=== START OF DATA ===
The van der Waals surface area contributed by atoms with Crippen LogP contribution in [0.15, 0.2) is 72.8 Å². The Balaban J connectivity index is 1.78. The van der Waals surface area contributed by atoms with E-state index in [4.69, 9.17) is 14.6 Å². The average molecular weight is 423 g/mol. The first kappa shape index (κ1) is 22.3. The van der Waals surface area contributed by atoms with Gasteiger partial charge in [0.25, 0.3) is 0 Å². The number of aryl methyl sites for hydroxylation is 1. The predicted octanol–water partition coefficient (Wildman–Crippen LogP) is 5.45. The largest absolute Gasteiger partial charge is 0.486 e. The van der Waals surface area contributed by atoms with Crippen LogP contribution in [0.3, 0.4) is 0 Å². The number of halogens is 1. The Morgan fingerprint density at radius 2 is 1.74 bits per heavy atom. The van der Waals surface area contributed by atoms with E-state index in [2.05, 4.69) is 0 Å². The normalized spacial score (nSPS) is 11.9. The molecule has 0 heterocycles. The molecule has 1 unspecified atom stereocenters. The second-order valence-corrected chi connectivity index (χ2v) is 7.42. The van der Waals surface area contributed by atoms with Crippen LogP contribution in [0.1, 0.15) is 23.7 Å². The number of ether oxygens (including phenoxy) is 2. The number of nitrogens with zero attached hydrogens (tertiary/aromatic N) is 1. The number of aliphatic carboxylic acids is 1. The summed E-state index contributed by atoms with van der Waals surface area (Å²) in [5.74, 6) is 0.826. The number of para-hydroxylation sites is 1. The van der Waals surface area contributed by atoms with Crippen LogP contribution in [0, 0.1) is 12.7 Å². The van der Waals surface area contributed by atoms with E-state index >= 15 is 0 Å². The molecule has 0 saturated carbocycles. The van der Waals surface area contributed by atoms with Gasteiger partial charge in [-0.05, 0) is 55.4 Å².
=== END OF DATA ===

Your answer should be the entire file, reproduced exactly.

The van der Waals surface area contributed by atoms with Crippen LogP contribution in [0.15, 0.2) is 72.8 Å². The Balaban J connectivity index is 1.78. The van der Waals surface area contributed by atoms with E-state index in [4.69, 9.17) is 14.6 Å². The average molecular weight is 423 g/mol. The first kappa shape index (κ1) is 22.3. The van der Waals surface area contributed by atoms with Gasteiger partial charge in [0.25, 0.3) is 0 Å². The number of aryl methyl sites for hydroxylation is 1. The predicted octanol–water partition coefficient (Wildman–Crippen LogP) is 5.45. The largest absolute Gasteiger partial charge is 0.486 e. The van der Waals surface area contributed by atoms with Crippen LogP contribution in [0.3, 0.4) is 0 Å². The number of halogens is 1. The Morgan fingerprint density at radius 2 is 1.74 bits per heavy atom. The van der Waals surface area contributed by atoms with E-state index in [2.05, 4.69) is 0 Å². The normalized spacial score (nSPS) is 11.9. The molecule has 0 heterocycles. The molecule has 1 unspecified atom stereocenters. The second-order valence-corrected chi connectivity index (χ2v) is 7.42. The van der Waals surface area contributed by atoms with Crippen LogP contribution in [0.1, 0.15) is 23.7 Å². The number of ether oxygens (including phenoxy) is 2. The number of nitrogens with zero attached hydrogens (tertiary/aromatic N) is 1. The number of aliphatic carboxylic acids is 1. The summed E-state index contributed by atoms with van der Waals surface area (Å²) in [5.74, 6) is 0.826. The number of para-hydroxylation sites is 1. The van der Waals surface area contributed by atoms with Crippen LogP contribution in [0, 0.1) is 12.7 Å². The van der Waals surface area contributed by atoms with E-state index >= 15 is 0 Å². The molecule has 0 saturated carbocycles. The van der Waals surface area contributed by atoms with Gasteiger partial charge in [-0.05, 0) is 55.4 Å².